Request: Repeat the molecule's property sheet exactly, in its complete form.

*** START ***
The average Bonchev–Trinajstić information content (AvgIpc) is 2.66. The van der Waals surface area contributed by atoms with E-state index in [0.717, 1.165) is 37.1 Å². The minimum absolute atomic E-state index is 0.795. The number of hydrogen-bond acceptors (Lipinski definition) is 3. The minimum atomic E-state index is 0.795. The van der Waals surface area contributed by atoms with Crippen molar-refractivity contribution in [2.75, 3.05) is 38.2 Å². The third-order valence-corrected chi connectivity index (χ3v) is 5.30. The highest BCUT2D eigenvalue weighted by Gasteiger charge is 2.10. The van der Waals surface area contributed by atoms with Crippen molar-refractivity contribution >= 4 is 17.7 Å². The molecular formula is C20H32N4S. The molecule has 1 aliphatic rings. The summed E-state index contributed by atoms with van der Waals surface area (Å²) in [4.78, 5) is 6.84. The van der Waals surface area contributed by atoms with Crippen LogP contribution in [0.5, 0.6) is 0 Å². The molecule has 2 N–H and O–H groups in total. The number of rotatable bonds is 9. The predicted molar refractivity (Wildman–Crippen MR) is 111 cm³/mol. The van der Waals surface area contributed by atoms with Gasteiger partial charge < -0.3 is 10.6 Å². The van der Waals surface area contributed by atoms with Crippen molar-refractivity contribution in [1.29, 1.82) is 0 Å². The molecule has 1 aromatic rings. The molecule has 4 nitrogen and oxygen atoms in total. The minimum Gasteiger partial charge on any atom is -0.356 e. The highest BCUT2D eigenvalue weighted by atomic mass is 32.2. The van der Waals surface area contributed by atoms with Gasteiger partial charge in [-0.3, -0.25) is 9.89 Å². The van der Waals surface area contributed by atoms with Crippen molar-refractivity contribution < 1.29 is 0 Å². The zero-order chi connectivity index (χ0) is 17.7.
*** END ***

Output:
The average Bonchev–Trinajstić information content (AvgIpc) is 2.66. The van der Waals surface area contributed by atoms with E-state index in [0.717, 1.165) is 37.1 Å². The minimum absolute atomic E-state index is 0.795. The number of hydrogen-bond acceptors (Lipinski definition) is 3. The minimum atomic E-state index is 0.795. The van der Waals surface area contributed by atoms with Crippen molar-refractivity contribution in [2.75, 3.05) is 38.2 Å². The third-order valence-corrected chi connectivity index (χ3v) is 5.30. The highest BCUT2D eigenvalue weighted by Gasteiger charge is 2.10. The van der Waals surface area contributed by atoms with Crippen molar-refractivity contribution >= 4 is 17.7 Å². The molecular formula is C20H32N4S. The molecule has 1 aliphatic rings. The summed E-state index contributed by atoms with van der Waals surface area (Å²) in [4.78, 5) is 6.84. The van der Waals surface area contributed by atoms with Crippen LogP contribution in [0.5, 0.6) is 0 Å². The molecule has 2 N–H and O–H groups in total. The number of rotatable bonds is 9. The predicted molar refractivity (Wildman–Crippen MR) is 111 cm³/mol. The van der Waals surface area contributed by atoms with Gasteiger partial charge < -0.3 is 10.6 Å². The van der Waals surface area contributed by atoms with Crippen molar-refractivity contribution in [1.29, 1.82) is 0 Å². The molecule has 1 aromatic rings. The molecule has 4 nitrogen and oxygen atoms in total. The minimum Gasteiger partial charge on any atom is -0.356 e. The highest BCUT2D eigenvalue weighted by atomic mass is 32.2. The van der Waals surface area contributed by atoms with Gasteiger partial charge in [-0.3, -0.25) is 9.89 Å². The van der Waals surface area contributed by atoms with Crippen molar-refractivity contribution < 1.29 is 0 Å². The zero-order chi connectivity index (χ0) is 17.7.